Linked by Eugenia Loli on Tue 15th Jul 2003 18:26 UTC
OpenStep, GNUstep Every so often I have this urge (maybe more of an itch) to spend hours and hours on the web trying to find information about old, obsolete computers of the past. I am intrigued by the XEROX Alto and Star ('70s-'82), the Apple Lisa ('83) and, of course, CRAYs ('75-ish). These were revolutionary machines indeed, they wrote golden pages in the history of computing. In the end of the 1980s, a new innovative product was ready to ship, created by a bunch of people coming from Apple: The NeXT platform.
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NeXT Dimension Cube
by Alex Currier on Sun 20th Jul 2003 10:33 UTC

Back in the day I worked at the UT MicroCenter at the University of Texas in Austin... we had a NeXTDimension system on display on the floor which went largely unused because nobody understood a damn thing about it.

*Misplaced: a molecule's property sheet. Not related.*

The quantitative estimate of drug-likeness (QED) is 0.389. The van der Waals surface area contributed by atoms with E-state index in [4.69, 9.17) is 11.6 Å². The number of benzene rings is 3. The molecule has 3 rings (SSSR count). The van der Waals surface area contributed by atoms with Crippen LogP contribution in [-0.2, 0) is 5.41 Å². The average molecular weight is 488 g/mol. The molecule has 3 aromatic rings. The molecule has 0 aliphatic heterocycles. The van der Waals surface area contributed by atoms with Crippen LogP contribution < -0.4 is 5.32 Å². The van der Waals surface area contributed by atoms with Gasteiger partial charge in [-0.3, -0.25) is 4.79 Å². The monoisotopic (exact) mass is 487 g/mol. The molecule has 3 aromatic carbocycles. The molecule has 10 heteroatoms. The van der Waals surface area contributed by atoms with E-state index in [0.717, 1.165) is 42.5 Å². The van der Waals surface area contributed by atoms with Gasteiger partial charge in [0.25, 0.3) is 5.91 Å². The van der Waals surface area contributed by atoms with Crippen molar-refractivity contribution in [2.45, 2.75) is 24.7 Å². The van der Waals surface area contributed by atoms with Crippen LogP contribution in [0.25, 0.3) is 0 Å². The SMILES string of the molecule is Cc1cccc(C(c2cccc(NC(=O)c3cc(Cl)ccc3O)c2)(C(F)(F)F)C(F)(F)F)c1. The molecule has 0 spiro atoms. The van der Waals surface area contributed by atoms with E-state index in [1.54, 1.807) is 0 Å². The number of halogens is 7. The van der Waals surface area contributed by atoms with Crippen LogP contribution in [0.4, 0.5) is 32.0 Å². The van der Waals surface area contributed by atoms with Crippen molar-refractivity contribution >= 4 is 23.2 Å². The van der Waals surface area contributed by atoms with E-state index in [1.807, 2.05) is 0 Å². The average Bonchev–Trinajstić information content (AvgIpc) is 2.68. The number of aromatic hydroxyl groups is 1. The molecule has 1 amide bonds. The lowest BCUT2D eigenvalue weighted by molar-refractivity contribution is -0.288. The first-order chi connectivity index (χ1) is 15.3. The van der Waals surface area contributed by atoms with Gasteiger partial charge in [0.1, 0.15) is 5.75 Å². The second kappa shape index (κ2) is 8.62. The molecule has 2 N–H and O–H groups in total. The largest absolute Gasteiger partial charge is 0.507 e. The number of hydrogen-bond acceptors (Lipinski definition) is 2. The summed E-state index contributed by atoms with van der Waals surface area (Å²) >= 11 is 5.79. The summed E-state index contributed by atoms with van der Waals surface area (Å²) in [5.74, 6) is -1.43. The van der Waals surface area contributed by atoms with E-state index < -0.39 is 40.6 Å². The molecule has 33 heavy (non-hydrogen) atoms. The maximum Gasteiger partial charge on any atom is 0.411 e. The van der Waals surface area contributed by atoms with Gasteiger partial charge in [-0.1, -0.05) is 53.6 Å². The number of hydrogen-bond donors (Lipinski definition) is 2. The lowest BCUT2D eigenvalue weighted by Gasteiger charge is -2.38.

I used it quite a bit, however, and became so enamored with it that, on the day NeXT announced they would stop building hardware, I asked my boss if I could buy the ND system from the store.

They sold it to me... NeXTDimension with a 21" color display, internal Optical disk and external CD-ROM... for abou $1000. That's a 94% discount off the list price. I had to get that discount approval signed by about a dozen people before the stockroom guys would actually give it to me but boy was it worth it.

Of course, that cube is long gone now but whenever I get to feeling a bit misty eyed about NeXT I set my MacOSX alert sound to "Basso" and close my eyes and think of how I once owned the coolest desktop computer in the world.